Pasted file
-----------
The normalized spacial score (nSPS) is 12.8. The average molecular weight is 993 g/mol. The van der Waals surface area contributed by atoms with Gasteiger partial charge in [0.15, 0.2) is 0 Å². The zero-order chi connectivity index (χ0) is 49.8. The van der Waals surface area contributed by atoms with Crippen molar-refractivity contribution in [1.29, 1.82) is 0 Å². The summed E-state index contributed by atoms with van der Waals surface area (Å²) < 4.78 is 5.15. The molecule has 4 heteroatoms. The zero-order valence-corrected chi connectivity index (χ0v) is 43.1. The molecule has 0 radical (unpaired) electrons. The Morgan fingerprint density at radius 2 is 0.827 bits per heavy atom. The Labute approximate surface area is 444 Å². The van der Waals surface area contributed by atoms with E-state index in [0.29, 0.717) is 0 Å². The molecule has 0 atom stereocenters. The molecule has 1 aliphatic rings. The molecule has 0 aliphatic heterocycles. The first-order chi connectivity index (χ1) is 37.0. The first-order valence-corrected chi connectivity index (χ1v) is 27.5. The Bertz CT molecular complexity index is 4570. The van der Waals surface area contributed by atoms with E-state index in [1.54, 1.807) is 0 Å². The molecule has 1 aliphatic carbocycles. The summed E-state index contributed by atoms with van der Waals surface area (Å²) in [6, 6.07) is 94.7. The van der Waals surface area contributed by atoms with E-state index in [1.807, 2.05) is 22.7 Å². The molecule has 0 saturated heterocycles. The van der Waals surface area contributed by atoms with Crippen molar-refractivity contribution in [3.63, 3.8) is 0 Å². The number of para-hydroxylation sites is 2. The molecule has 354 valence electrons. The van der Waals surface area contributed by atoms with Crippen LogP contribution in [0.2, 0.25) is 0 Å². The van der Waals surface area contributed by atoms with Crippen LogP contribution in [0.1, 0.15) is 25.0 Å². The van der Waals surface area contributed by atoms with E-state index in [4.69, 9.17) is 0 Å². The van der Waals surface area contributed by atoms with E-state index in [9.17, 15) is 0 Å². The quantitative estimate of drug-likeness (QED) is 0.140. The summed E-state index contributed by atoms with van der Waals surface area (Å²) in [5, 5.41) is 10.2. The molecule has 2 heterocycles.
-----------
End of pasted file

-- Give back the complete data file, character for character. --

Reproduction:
The normalized spacial score (nSPS) is 12.8. The average molecular weight is 993 g/mol. The van der Waals surface area contributed by atoms with Gasteiger partial charge in [0.15, 0.2) is 0 Å². The zero-order chi connectivity index (χ0) is 49.8. The van der Waals surface area contributed by atoms with Crippen molar-refractivity contribution in [1.29, 1.82) is 0 Å². The summed E-state index contributed by atoms with van der Waals surface area (Å²) < 4.78 is 5.15. The molecule has 4 heteroatoms. The zero-order valence-corrected chi connectivity index (χ0v) is 43.1. The molecule has 0 radical (unpaired) electrons. The Morgan fingerprint density at radius 2 is 0.827 bits per heavy atom. The Labute approximate surface area is 444 Å². The van der Waals surface area contributed by atoms with E-state index in [0.29, 0.717) is 0 Å². The molecule has 0 atom stereocenters. The molecule has 1 aliphatic rings. The molecule has 0 aliphatic heterocycles. The first-order chi connectivity index (χ1) is 37.0. The first-order valence-corrected chi connectivity index (χ1v) is 27.5. The Bertz CT molecular complexity index is 4570. The van der Waals surface area contributed by atoms with E-state index in [1.54, 1.807) is 0 Å². The molecule has 1 aliphatic carbocycles. The summed E-state index contributed by atoms with van der Waals surface area (Å²) in [6, 6.07) is 94.7. The van der Waals surface area contributed by atoms with E-state index in [1.807, 2.05) is 22.7 Å². The molecule has 0 saturated heterocycles. The van der Waals surface area contributed by atoms with Crippen molar-refractivity contribution in [3.63, 3.8) is 0 Å². The number of para-hydroxylation sites is 2. The molecule has 354 valence electrons. The van der Waals surface area contributed by atoms with Crippen LogP contribution in [0.2, 0.25) is 0 Å². The van der Waals surface area contributed by atoms with Crippen LogP contribution in [0.1, 0.15) is 25.0 Å². The van der Waals surface area contributed by atoms with E-state index in [4.69, 9.17) is 0 Å². The van der Waals surface area contributed by atoms with E-state index in [9.17, 15) is 0 Å². The quantitative estimate of drug-likeness (QED) is 0.140. The summed E-state index contributed by atoms with van der Waals surface area (Å²) in [5, 5.41) is 10.2. The molecule has 2 heterocycles.